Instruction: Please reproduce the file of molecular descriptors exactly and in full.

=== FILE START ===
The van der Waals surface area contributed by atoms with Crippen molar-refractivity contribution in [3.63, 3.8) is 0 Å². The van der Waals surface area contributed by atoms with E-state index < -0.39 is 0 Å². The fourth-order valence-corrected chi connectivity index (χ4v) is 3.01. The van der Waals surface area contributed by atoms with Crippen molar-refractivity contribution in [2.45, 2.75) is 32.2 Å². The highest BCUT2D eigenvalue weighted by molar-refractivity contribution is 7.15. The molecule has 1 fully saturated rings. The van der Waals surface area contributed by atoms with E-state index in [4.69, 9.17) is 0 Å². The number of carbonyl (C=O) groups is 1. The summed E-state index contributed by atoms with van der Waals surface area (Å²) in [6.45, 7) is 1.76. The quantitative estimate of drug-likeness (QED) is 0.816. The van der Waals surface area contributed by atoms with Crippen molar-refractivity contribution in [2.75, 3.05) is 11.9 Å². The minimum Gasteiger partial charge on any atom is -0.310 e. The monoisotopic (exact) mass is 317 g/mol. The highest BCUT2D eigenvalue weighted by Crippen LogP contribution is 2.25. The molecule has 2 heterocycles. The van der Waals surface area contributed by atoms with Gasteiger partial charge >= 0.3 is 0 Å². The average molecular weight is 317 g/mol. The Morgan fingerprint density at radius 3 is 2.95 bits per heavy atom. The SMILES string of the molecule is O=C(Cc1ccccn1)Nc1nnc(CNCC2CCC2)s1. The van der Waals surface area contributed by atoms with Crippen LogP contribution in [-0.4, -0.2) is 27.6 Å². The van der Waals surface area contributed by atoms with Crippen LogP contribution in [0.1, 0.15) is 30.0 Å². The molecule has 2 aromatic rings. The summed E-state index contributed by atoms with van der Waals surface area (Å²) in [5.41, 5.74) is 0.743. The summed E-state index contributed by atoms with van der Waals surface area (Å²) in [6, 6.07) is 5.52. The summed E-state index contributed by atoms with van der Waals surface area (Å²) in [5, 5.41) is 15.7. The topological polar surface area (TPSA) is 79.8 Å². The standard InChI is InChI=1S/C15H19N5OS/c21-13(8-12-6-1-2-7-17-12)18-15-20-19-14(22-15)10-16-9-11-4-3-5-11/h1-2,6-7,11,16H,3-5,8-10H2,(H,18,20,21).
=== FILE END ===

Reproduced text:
The van der Waals surface area contributed by atoms with Crippen molar-refractivity contribution in [3.63, 3.8) is 0 Å². The van der Waals surface area contributed by atoms with E-state index < -0.39 is 0 Å². The fourth-order valence-corrected chi connectivity index (χ4v) is 3.01. The van der Waals surface area contributed by atoms with Crippen molar-refractivity contribution in [2.45, 2.75) is 32.2 Å². The highest BCUT2D eigenvalue weighted by molar-refractivity contribution is 7.15. The molecule has 1 fully saturated rings. The van der Waals surface area contributed by atoms with E-state index in [4.69, 9.17) is 0 Å². The number of carbonyl (C=O) groups is 1. The summed E-state index contributed by atoms with van der Waals surface area (Å²) in [6.45, 7) is 1.76. The quantitative estimate of drug-likeness (QED) is 0.816. The van der Waals surface area contributed by atoms with Crippen molar-refractivity contribution in [2.75, 3.05) is 11.9 Å². The minimum Gasteiger partial charge on any atom is -0.310 e. The monoisotopic (exact) mass is 317 g/mol. The highest BCUT2D eigenvalue weighted by Crippen LogP contribution is 2.25. The molecule has 2 heterocycles. The van der Waals surface area contributed by atoms with Gasteiger partial charge >= 0.3 is 0 Å². The average molecular weight is 317 g/mol. The Morgan fingerprint density at radius 3 is 2.95 bits per heavy atom. The SMILES string of the molecule is O=C(Cc1ccccn1)Nc1nnc(CNCC2CCC2)s1. The van der Waals surface area contributed by atoms with Crippen LogP contribution in [-0.4, -0.2) is 27.6 Å². The van der Waals surface area contributed by atoms with Crippen LogP contribution in [0.1, 0.15) is 30.0 Å². The molecule has 2 aromatic rings. The summed E-state index contributed by atoms with van der Waals surface area (Å²) in [5.41, 5.74) is 0.743. The summed E-state index contributed by atoms with van der Waals surface area (Å²) in [6, 6.07) is 5.52. The summed E-state index contributed by atoms with van der Waals surface area (Å²) in [5, 5.41) is 15.7. The topological polar surface area (TPSA) is 79.8 Å². The standard InChI is InChI=1S/C15H19N5OS/c21-13(8-12-6-1-2-7-17-12)18-15-20-19-14(22-15)10-16-9-11-4-3-5-11/h1-2,6-7,11,16H,3-5,8-10H2,(H,18,20,21).